Natural Splendour of the Arrow Lakes

Wednesday’s Photos

Week 3 of Bud Development Study

It is with great regret that spring in our area has so far been coolish during the days and downright chilly during the nights. Consequently, our flowers have been especially slow in showing off their colours. Normally, our cherry trees would be showing off their splendidly shining spring dresses. Yet, their buds are not even swelling yet. My apologies to all my faithful followers that there was not much change in the bud development! Today was the first warm day, and I was able to transplant my lettuce seedlings in our raised garden beds. This was the first day that I was working  outdoors with my coat off. If the weather continues like this. the buds will finally burst open in week 4. Enjoy.

April Week 1 TextApril week 2 Text

Week 3

Rose                                             Lilac                                       Magnolia                                    Azalia

Bonus Video

One of our sons living in Victoria, BC sent me a video that he recorded in his backyard with a crow producing some strange noises I had never heard before. Perhaps some of you specialists of the animal kingdom can tell me, what this mysterious call is all about.



  1. arv! · April 22, 2020

    Happy to see the transition in these pictures. I’m sure you will have many more great pictures in the coming days.

    Liked by 1 person

  2. kopfundgestalt · April 22, 2020

    Kann nichts anderes als Weibchensuche gewesen sein.
    Bei Vögeln kenne ich mich ja nicht aus, aber heute gab es auch eine Krähe in einem der Baumwipfel, die herzerschütternd krächzte. Sie flog dann weiter. 30 m weiter dasselbe Verhalten. Und dann noch einmal. Dreimal konnte ich ihren Umzug verfolgen.

    Liked by 2 people

  3. Stella, oh, Stella · April 22, 2020

    My rhododendrons are also the same, no change …

    Last night was the first night in weeks without frost, it was never much, but still. Today was the warmest day so far this year.

    It is strange, winter was mild, and then it got cold in March … “the times they are a-chahanging … “

    Liked by 1 person

    • Peter Klopp · April 22, 2020

      We had the same weather pattern this winter. I guess we had to pay a price for being spoiled with a mild winter.


  4. crowcanyonjournal · April 22, 2020

    I have never heard a crow sound like that. Maybe he (she) is lonely. We have lots of crows down here but you never see just one. If you see a crow anywhere there are probably 10 or 20 nearby!

    Liked by 1 person

    • Peter Klopp · April 22, 2020

      Please read shoreacres comment on this mysterious call. A German commentator wrote that the crow was looking for a mate. I guess we humans would not have much luck with this kind of unpleasant sound. Haha.

      Liked by 1 person

  5. Ulli · April 22, 2020

    So ganz unbekannt ist mir das nicht, lieber Peter, ich denke auch, dass es entweder um Partnersuche geht oder um andere Informationen … Krähen leben ja nicht allein, sondern immer in größeren Verbänden. Das konnte ich auf dem alten Berg sehr gut beobachten, wobei ich ihre Infos oft nicht verstanden habe 😉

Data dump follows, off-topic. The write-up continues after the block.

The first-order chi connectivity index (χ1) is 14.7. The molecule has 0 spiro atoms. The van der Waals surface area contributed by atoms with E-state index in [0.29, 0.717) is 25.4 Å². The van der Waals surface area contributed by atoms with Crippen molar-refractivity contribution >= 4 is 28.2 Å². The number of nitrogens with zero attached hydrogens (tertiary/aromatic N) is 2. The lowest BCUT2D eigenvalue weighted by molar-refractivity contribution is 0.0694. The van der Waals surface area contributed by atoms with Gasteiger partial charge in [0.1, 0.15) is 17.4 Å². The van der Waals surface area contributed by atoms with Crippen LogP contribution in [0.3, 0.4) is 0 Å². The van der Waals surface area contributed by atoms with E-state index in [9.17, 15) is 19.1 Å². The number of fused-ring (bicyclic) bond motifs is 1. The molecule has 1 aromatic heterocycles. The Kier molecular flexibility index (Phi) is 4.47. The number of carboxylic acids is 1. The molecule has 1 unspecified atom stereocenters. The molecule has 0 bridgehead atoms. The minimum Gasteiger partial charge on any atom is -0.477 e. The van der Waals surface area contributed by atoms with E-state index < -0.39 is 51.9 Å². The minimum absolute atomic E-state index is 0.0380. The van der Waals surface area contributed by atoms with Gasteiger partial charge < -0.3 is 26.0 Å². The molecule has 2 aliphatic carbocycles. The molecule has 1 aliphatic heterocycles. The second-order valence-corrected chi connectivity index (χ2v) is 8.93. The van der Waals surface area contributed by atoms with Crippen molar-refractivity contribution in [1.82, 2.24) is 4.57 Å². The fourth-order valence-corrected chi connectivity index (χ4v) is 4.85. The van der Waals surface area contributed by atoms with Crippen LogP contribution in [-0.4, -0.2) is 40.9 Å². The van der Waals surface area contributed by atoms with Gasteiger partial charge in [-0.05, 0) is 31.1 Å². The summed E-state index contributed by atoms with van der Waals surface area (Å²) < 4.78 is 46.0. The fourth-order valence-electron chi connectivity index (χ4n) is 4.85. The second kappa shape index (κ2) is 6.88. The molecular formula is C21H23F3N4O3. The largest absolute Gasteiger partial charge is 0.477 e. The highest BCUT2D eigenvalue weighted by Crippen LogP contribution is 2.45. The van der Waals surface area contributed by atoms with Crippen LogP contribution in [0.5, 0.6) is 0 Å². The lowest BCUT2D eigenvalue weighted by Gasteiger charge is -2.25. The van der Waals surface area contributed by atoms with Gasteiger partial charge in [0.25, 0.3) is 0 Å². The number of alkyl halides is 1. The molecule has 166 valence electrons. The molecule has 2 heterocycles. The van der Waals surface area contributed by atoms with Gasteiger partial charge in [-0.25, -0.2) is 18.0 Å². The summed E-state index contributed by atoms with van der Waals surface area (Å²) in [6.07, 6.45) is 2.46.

liebe Grüße


  6. Pure Glory · April 22, 2020

    Peter, good to know you could transplant your lettuce. It must not be too cold. We have lots of snow but it gets above freezing in the day and we get temporary lakes from melting snow. Hopefully, it will stay warmer for you. Enjoy springtime!


  7. Pastor Cathy · April 22, 2020

    One of our sons living in Victoria, BC

    transplant my lettuce seedlings

    Liked by 1 person

  8. shoreacres · April 22, 2020

    Here you go — on this page from the Cornell birding site, they have a recording of that same call. It’s the third one down. There’s a little explanation of the various crow sounds, too. I’ve never heard this one — I had no idea crows would “do that”!

    Liked by 2 people

  9. Amy · April 22, 2020

    Wow, there really wasn’t much change in the last week. But isn’t there something especially sweet in the anticipation? It’s been very cool here also—still wearing scarves, gloves, hats, and winter coats.

    Great shots, Peter!

    Liked by 1 person

  10. Robert Parker · April 22, 2020

    Perhaps the crow is saying “I’ve somehow swallowed a wind-up toy” ?


  11. Can’t wait for all those plants to continue to sprout and eventually develop into beautiful blooming.

    Liked by 1 person

  12. Steve Schwartzman · April 23, 2020

    I wonder whether the crow’s call was a reaction to your son, who was close enough to make that video.

    Liked by 1 person

    • Peter Klopp · April 23, 2020

      There have been quite a few opinions expressed in the comments. But they are speculations about this peculiar call and your assessment is just as good as all the others until an expert on crows can answer the question.


  13. Des · April 23, 2020

    It’s been warm here Peter and although our buds were on a similar track, most of ours have exploded over the last few weeks. I guess that shows what a little cold weather can do.
    Magpies and crows are thriving here, and I really enjoy watching their antics and listening to the noises they make when I’m working outside. I’ve done a little research on crows, which are audibly known mostly for their caw. I’ve read that juveniles and adults use a clicking or clucking sound when they want attention, either from the parents or another adult crow. Maybe that’s the case with your son’s visitor? Looking forward to your next bud photo series!


  14. jml297 · April 24, 2020

    Ah, the anticipation grows with the warming of the weather! And what an unusual sound for the crow to make – such a lonesome sound.

    Liked by 1 person

    • Peter Klopp · April 26, 2020

      Perhaps the other comments are right in saying that the crow was looking for a mate.

      Liked by 1 person

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